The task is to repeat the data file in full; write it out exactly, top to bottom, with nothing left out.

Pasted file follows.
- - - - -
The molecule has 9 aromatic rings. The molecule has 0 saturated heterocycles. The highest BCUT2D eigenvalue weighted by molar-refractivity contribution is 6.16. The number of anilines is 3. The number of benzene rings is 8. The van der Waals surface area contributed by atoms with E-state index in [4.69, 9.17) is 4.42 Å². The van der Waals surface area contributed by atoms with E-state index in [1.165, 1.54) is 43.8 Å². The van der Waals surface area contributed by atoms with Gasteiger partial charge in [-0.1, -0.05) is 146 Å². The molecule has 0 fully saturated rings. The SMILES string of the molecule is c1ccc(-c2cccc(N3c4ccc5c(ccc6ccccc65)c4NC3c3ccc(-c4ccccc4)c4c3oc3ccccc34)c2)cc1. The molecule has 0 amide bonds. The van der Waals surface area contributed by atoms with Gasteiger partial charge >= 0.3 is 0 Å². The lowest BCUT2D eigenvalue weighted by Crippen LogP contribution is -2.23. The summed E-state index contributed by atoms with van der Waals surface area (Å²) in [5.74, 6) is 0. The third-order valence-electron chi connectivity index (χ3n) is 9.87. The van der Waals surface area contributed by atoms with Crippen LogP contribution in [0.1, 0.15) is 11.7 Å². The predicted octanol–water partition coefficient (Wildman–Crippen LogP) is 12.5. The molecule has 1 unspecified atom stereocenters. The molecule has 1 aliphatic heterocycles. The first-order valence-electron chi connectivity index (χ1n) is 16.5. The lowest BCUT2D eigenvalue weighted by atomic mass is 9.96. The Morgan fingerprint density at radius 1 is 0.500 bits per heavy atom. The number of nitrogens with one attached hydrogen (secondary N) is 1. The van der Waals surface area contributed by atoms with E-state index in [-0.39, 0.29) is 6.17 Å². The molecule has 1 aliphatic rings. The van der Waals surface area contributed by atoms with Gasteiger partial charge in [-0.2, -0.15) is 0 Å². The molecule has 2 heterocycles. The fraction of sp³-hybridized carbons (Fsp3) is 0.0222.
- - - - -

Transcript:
The molecule has 9 aromatic rings. The molecule has 0 saturated heterocycles. The highest BCUT2D eigenvalue weighted by molar-refractivity contribution is 6.16. The number of anilines is 3. The number of benzene rings is 8. The van der Waals surface area contributed by atoms with E-state index in [4.69, 9.17) is 4.42 Å². The van der Waals surface area contributed by atoms with E-state index in [1.165, 1.54) is 43.8 Å². The van der Waals surface area contributed by atoms with Gasteiger partial charge in [-0.1, -0.05) is 146 Å². The molecule has 0 fully saturated rings. The SMILES string of the molecule is c1ccc(-c2cccc(N3c4ccc5c(ccc6ccccc65)c4NC3c3ccc(-c4ccccc4)c4c3oc3ccccc34)c2)cc1. The molecule has 0 amide bonds. The van der Waals surface area contributed by atoms with Gasteiger partial charge >= 0.3 is 0 Å². The lowest BCUT2D eigenvalue weighted by Crippen LogP contribution is -2.23. The summed E-state index contributed by atoms with van der Waals surface area (Å²) in [5.74, 6) is 0. The third-order valence-electron chi connectivity index (χ3n) is 9.87. The van der Waals surface area contributed by atoms with Crippen LogP contribution in [0.1, 0.15) is 11.7 Å². The predicted octanol–water partition coefficient (Wildman–Crippen LogP) is 12.5. The molecule has 1 unspecified atom stereocenters. The molecule has 1 aliphatic heterocycles. The first-order valence-electron chi connectivity index (χ1n) is 16.5. The lowest BCUT2D eigenvalue weighted by atomic mass is 9.96. The Morgan fingerprint density at radius 1 is 0.500 bits per heavy atom. The number of nitrogens with one attached hydrogen (secondary N) is 1. The van der Waals surface area contributed by atoms with E-state index in [-0.39, 0.29) is 6.17 Å². The molecule has 1 aliphatic rings. The van der Waals surface area contributed by atoms with Gasteiger partial charge in [-0.2, -0.15) is 0 Å². The molecule has 2 heterocycles. The fraction of sp³-hybridized carbons (Fsp3) is 0.0222.